– There is a set with one element (terminal set in categorical terms)

– Functions satisfy the principle of extensional equality

– For any two sets, there is a cartesian product

– For any two sets there is a set of functions from one to the other

– The inverse image f^{-1}y of an element y exists

– The subsets of a set correspond to the functions from this set to the 2-set

– The set of natural numbers exist

– If a function is surjective then its inverse exists


One of Leinster’s main problem with traditional set theories like ZFC, is their lack of “sense”. For instance, ZFC’s ontology consists of sets only and we are allowed to talk about the set membership of anything present in our system, e.g. “is the dihedral group a member of 3?”, and even though those questions do have answers, they look extremely strange and non-natural. His answer is ETCS, where our objects of study are sets, functions, and the compositions of our functions.


Bottom line: Fun article, easy to read.

Wadler’s Propositions as Sessions

In the same line as the proposition-as-type interpretation of intuitionistic logic, Wadler comes up here with a proposition-as-sessions interpretation for linear logic. In this setting, proofs correspond to processes and cut-elimination to communication between processes.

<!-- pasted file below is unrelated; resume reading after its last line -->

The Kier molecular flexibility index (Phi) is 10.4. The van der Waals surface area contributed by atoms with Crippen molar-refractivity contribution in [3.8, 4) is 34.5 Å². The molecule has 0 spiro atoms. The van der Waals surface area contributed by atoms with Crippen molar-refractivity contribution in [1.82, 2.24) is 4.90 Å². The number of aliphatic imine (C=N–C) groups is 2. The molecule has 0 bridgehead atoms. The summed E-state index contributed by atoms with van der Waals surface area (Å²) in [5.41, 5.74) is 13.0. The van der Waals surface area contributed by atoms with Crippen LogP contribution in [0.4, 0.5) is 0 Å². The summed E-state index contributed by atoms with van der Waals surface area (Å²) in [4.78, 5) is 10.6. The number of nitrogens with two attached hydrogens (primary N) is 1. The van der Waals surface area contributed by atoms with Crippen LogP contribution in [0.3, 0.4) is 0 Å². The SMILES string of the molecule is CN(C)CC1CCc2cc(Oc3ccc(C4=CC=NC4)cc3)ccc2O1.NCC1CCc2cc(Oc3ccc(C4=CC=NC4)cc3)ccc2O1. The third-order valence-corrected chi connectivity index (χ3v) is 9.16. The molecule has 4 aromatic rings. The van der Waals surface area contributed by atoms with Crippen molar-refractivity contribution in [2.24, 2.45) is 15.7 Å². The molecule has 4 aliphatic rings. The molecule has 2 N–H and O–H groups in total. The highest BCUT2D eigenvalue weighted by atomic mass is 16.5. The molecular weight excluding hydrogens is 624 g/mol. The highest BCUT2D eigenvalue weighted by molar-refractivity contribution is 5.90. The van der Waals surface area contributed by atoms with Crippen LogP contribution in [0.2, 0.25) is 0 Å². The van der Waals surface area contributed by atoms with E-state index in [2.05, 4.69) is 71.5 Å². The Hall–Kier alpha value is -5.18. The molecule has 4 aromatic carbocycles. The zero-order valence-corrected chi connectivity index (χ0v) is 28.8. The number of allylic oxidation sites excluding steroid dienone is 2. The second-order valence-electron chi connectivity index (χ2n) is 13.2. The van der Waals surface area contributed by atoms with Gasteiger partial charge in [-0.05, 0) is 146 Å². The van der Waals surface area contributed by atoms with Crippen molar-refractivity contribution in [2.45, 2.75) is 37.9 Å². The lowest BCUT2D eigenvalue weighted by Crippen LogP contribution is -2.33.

In the first section of the paper they describe a calculus called CP where classical linear logic propositions correspond to session types. It serves the same foundational purpose for concurrency in programming just like the lambda-calculus is one for functional programming.



Later he describes a linear functional language with session types called GV. A translation from GV to CP is given, and combined with the cut-elimination proofs of CP shows that GV is deadlock-free


Bottom line: Read a bit more than half of it; what I understood from it was interesting, although I’ve never really studied process calculi seriously  and so I can only get a very superficial understanding of the content of the paper.


The idea here is to have a place where I can keep a journal of the academic stuff I do during a week. Not sure how it’s going to work, but I should, among other things, be keeping track of the articles I read, maybe write short resumes of them so that it’s easier to go back later and remind myself of what I read. The primary audience here is myself, and so what I write in here might not always make sense, but that’s okay, as long as I understand it.

The subjects I will write about here will generally have to do with linguistics, math, computer science, logic, and anything at their intersections.